Spotify and YouTube have provided a grant of £1 million to Session, a music collaboration tool that increases accuracy for royalty distribution.
Session’s apps provide a companion tool for music creators that enables them to collaborate, log who did what, where, and when, and distribute information to industry partners. The aim is to ensure that creators are always fairly credited and rewarded for their work, increasing accuracy for royalty distribution.
Session, formerly known as Auddly, works by capturing audio, lyrics and credits, and sends this data to music industry stakeholders using international data standards.
It was co-founded by ABBA’s Bjorn Ulvaeus and Swedish songwriters and producers Max Martin and Niclas Molinder (pictured).
Bjorn Ulvaeus said: “Creators should be allowed to make music together without having to worry about the administration around metadata. But, millions of creators miss out on fair payment and credit for their work due to inaccurate song or recording information. The music industry deserves better and I’m convinced that Session’s apps can help it become fairer and more transparent. We’re delighted that two of the biggest DSPs are now supporting our mission, and look forward to other DSPs joining this collaboration.”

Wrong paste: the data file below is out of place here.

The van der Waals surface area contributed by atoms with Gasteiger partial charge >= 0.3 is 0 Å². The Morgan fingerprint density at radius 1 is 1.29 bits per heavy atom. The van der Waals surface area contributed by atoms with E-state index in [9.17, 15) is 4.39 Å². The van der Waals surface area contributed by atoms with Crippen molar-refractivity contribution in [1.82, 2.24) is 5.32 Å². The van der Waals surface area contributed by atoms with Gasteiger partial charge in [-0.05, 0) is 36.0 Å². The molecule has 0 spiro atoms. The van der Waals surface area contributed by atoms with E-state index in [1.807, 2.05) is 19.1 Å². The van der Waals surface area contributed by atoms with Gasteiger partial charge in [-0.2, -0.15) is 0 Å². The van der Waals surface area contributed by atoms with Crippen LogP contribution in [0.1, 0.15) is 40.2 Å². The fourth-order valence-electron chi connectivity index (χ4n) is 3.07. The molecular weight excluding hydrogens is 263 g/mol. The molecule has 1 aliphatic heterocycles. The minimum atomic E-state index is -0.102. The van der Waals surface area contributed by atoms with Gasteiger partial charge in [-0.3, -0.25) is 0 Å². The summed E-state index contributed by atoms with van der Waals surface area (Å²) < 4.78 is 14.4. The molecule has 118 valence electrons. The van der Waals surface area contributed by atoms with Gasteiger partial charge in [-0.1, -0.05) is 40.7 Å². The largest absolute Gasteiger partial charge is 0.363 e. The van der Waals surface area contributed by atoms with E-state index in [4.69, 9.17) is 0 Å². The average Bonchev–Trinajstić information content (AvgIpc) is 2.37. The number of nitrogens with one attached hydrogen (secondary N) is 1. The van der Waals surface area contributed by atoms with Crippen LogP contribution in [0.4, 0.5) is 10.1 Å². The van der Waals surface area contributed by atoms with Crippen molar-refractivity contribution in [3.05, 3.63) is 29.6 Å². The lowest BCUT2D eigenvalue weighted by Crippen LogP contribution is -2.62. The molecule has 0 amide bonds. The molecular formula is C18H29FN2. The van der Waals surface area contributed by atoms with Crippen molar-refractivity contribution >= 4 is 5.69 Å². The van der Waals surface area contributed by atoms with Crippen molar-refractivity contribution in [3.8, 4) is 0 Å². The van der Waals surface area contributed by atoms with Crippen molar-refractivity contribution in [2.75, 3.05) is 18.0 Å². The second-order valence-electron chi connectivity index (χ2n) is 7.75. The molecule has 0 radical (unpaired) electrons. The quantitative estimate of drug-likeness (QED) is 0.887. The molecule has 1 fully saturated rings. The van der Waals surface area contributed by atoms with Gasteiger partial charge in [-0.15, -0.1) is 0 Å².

Millions of creators miss out on fair payment and credit for their work due to inaccurate song or recording information
Ulvaeus recently launched the Credits Due campaign, following the Ivors Academy report on the £500m of unallocated black box royalties every year.
Jules Parker, head of songwriter and publishing relations for Spotify, said: “While the internet era has helped advance the music industry in so many ways, the sharing of crucial metadata and context around the creation of the song – who wrote what and in what proportion, among other things – has unfortunately lagged. Session’s much needed technology helps musicians seamlessly embed, share and receive credit for their work from the initial point of creation. What they’re doing for musicians is so important, because not only does it encourage deeper connections with fans and create more opportunities for future work, it can help facilitate more accurate and timely royalty payments.”
Carletta Higginson, director of music publishing for YouTube, said: “Solving the lack of ownership information in the music publishing industry remains an ongoing challenge and one which YouTube is committed to fixing. We're thrilled to be supporting Session's mission to invest and innovate with the ultimate goal of ensuring composers and songwriters are properly credited and paid for their work. Doing so will allow for continued creativity that music lovers around the world can enjoy.”
The Session Studio suite of mobile and desktop applications are available in beta and will launch fully on December 22, 2021.